Datapages, Inc.Print this page

ABSTRACT: Climate forced sediment supply

van der Zwan, C. J. , Shell International Exploration and Production BV (SIEP), Rijswijk, Netherlands

Stratigraphy is the main technique to predict reservoirs and seals in oil industry. Stratigraphic tools used are stratigraphic analysis of drilled wells (rock samples and wire-line logs) and seismic interpretation. The results of these predictions are variable. Nowadays computer modelling allows scenario forecasting of the sequence to be expected. Application of these tools shows that the key input parameters are: initial basin topography, subsidence, eustasy and sediment supply. The first three parameters are usually well-constrained or can readily be deduced from well and seismic data. The fourth, however, sediment supply, is loosely defined, and because of that is used to make the model fit. Sediment supply is a complex interplay of five variables: (1) Relief or mountain height, (2) the size of the drainage area, (3) overall climate, (4) amount and seasonality of precipitation and (5) vegetation cover. Studies in geomorphology have indicated that although complex, computer models can be made to predict erosional product. This combined with quantification of the other parameters results in improved algorithms for forward stratigraphic modelling useful on a regional scale More detailed sediment supply predictions should include Milankovitch scale variations. The climatic impact of these variations is mainly felt when we are in a transition zone between two climates. Then the area will have experienced regular climatic changes, from e.g., wet to dry monsoonal climate, or low to high sediment supply, respectively. Application of these new algorithms in Shell's 2D forward model, STRATAGEM, results in significantly reduced uncertainty in reservoir prediction.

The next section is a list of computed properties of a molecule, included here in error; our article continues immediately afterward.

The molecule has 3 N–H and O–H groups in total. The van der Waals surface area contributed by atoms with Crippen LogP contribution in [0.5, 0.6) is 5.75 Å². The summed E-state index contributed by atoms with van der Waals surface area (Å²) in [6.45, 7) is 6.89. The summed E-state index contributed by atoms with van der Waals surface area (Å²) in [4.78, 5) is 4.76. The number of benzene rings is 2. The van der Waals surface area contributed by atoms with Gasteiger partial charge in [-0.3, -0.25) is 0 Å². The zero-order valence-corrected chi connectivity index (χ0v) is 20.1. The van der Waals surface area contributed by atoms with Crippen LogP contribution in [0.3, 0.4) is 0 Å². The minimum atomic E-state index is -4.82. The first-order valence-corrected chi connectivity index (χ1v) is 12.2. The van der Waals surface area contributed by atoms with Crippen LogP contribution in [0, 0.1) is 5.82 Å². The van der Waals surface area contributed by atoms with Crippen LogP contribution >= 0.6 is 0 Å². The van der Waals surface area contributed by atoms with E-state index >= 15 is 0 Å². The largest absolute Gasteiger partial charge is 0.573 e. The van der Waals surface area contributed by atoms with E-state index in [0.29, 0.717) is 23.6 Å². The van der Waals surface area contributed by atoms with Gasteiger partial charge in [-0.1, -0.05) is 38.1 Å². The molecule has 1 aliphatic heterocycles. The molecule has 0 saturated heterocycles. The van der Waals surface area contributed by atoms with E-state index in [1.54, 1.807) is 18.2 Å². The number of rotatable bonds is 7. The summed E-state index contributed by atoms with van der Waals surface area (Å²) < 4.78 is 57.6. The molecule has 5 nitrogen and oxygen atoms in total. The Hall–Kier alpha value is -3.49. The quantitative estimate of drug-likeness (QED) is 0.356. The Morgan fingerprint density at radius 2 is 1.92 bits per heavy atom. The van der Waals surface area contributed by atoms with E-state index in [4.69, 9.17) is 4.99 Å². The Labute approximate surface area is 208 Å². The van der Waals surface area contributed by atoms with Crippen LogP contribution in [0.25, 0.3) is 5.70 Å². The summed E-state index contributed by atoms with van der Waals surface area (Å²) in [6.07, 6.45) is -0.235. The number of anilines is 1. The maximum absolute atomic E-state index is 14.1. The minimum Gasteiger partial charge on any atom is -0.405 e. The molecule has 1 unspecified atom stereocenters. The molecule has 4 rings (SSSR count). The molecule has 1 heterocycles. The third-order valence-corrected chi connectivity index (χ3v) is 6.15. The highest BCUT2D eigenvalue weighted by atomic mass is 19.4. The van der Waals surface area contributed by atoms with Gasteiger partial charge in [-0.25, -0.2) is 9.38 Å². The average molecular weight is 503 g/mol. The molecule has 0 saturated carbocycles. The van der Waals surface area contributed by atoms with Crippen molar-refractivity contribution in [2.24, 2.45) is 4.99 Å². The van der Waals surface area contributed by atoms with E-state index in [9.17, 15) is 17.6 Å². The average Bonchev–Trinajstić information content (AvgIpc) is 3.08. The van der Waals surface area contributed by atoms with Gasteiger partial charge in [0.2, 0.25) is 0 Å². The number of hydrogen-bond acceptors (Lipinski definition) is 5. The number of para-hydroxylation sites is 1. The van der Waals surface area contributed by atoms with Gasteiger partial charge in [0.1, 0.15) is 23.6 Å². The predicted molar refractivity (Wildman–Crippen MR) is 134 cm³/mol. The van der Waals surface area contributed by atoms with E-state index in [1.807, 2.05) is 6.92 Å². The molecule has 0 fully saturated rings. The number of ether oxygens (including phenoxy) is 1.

AAPG Search and Discovery Article #90913©2000 AAPG International Conference and Exhibition, Bali, Indonesia